Whyte, F.S; Taylor, Michael.A; Stephenson, Tannecia .S; Campbell, J.D
Author Affiliation, Ana.
Features of the Caribbean Low Level Jet
International Journal of Climatology
Date of Publication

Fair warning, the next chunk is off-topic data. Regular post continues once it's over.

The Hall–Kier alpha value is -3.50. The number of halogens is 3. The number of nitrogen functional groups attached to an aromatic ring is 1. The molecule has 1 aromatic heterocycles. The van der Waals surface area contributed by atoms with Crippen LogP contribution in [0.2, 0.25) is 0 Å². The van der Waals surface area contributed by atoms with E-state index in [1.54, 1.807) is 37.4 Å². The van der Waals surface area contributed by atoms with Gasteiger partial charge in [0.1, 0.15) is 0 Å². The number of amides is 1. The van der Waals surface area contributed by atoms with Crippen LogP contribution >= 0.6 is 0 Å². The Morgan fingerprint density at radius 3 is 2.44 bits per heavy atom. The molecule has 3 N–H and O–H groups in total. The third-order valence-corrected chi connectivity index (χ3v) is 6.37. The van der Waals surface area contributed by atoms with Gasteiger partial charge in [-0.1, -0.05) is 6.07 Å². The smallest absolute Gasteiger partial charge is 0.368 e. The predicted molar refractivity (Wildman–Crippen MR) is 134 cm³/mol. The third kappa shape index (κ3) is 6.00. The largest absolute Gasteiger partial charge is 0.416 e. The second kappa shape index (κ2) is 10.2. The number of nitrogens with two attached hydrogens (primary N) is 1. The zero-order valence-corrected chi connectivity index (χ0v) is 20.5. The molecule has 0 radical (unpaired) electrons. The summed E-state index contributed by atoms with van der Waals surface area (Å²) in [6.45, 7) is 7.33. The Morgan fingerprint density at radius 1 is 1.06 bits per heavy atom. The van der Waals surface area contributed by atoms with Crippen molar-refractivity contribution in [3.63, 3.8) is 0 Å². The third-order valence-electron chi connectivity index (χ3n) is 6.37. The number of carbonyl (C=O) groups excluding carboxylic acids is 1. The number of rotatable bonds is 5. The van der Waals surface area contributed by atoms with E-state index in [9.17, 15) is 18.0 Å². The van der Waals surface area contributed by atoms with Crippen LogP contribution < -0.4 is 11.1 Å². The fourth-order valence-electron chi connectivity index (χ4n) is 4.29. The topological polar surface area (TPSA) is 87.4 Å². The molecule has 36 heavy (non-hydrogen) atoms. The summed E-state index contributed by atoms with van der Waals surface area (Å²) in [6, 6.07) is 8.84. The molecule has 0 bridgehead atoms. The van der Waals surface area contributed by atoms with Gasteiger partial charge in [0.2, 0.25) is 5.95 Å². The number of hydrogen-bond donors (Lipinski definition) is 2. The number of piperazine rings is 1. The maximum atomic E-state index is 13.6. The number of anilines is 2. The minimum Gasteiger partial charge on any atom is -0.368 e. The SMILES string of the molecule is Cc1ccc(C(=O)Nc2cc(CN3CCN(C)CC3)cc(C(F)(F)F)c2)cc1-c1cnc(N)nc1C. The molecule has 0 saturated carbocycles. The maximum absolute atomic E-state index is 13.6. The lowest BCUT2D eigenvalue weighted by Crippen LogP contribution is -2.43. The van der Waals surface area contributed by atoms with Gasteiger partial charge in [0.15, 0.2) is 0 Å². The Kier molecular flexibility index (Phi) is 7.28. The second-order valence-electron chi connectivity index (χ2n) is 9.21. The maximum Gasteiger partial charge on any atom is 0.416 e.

The Caribbean Low Level Jet (CLLJ) is shown to be a real and dominant climatological feature of the early summer Caribbean climate. It manifests as an intensification in the trade winds in the western Caribbean basin (70°W-80°W) with an east-west axis along 15°N. It is confined to heights below 600 mb and has maximum wind speeds approaching 16 m/s near the surface. The study shows that there is variability in the strength and zonal extent of the CLLJ which can be related to zonal SST gradients between the eastern equatorial Pacific and the north tropical and/or equatorial Atlantic. When the gradient is driven by the Pacific (as in an EL Niño event) the CLLJ winds are intensified to the north and in its southwesternmost quadrant. When the winds are driven by the tropical north Atlantic there is uniform wind intensification about the jet axis. The CLLJ is also linked to a precipitation maximum over the near waters and along the Caribbean coast of Central America (up to 16°N) during June and more so, in July. There is evidence of variation at the northern extent of this wet zone depending on the ocean basin forcing the SST gradient. The CLLJ is also linked to moderate drying in the main Caribbean basin.....